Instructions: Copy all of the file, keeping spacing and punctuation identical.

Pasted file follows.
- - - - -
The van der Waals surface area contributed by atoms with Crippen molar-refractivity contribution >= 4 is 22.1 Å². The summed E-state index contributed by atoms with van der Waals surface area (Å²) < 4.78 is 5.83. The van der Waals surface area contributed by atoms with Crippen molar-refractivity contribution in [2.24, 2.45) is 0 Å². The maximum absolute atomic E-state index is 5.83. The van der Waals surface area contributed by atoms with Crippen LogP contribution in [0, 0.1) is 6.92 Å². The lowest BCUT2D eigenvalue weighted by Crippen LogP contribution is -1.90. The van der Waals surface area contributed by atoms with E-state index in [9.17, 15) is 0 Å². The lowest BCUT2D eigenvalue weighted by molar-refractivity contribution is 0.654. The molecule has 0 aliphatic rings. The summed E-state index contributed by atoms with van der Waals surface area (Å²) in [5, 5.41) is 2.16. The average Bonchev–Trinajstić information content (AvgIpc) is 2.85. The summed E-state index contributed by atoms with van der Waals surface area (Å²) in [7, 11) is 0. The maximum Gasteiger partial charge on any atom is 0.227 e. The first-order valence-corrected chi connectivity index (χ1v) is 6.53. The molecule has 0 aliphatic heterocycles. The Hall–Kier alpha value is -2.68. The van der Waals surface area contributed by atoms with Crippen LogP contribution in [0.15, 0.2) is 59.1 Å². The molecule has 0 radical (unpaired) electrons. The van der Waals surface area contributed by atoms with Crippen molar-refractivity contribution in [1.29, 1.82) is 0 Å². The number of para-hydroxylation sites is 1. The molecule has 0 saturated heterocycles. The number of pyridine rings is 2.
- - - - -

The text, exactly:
The van der Waals surface area contributed by atoms with Crippen molar-refractivity contribution >= 4 is 22.1 Å². The summed E-state index contributed by atoms with van der Waals surface area (Å²) < 4.78 is 5.83. The van der Waals surface area contributed by atoms with Crippen molar-refractivity contribution in [2.24, 2.45) is 0 Å². The maximum absolute atomic E-state index is 5.83. The van der Waals surface area contributed by atoms with Crippen LogP contribution in [0, 0.1) is 6.92 Å². The lowest BCUT2D eigenvalue weighted by Crippen LogP contribution is -1.90. The van der Waals surface area contributed by atoms with E-state index in [9.17, 15) is 0 Å². The lowest BCUT2D eigenvalue weighted by molar-refractivity contribution is 0.654. The molecule has 0 aliphatic rings. The summed E-state index contributed by atoms with van der Waals surface area (Å²) in [5, 5.41) is 2.16. The average Bonchev–Trinajstić information content (AvgIpc) is 2.85. The summed E-state index contributed by atoms with van der Waals surface area (Å²) in [7, 11) is 0. The maximum Gasteiger partial charge on any atom is 0.227 e. The first-order valence-corrected chi connectivity index (χ1v) is 6.53. The molecule has 0 aliphatic heterocycles. The Hall–Kier alpha value is -2.68. The van der Waals surface area contributed by atoms with Crippen LogP contribution in [0.15, 0.2) is 59.1 Å². The molecule has 0 radical (unpaired) electrons. The van der Waals surface area contributed by atoms with Crippen molar-refractivity contribution in [1.29, 1.82) is 0 Å². The number of para-hydroxylation sites is 1. The molecule has 0 saturated heterocycles. The number of pyridine rings is 2.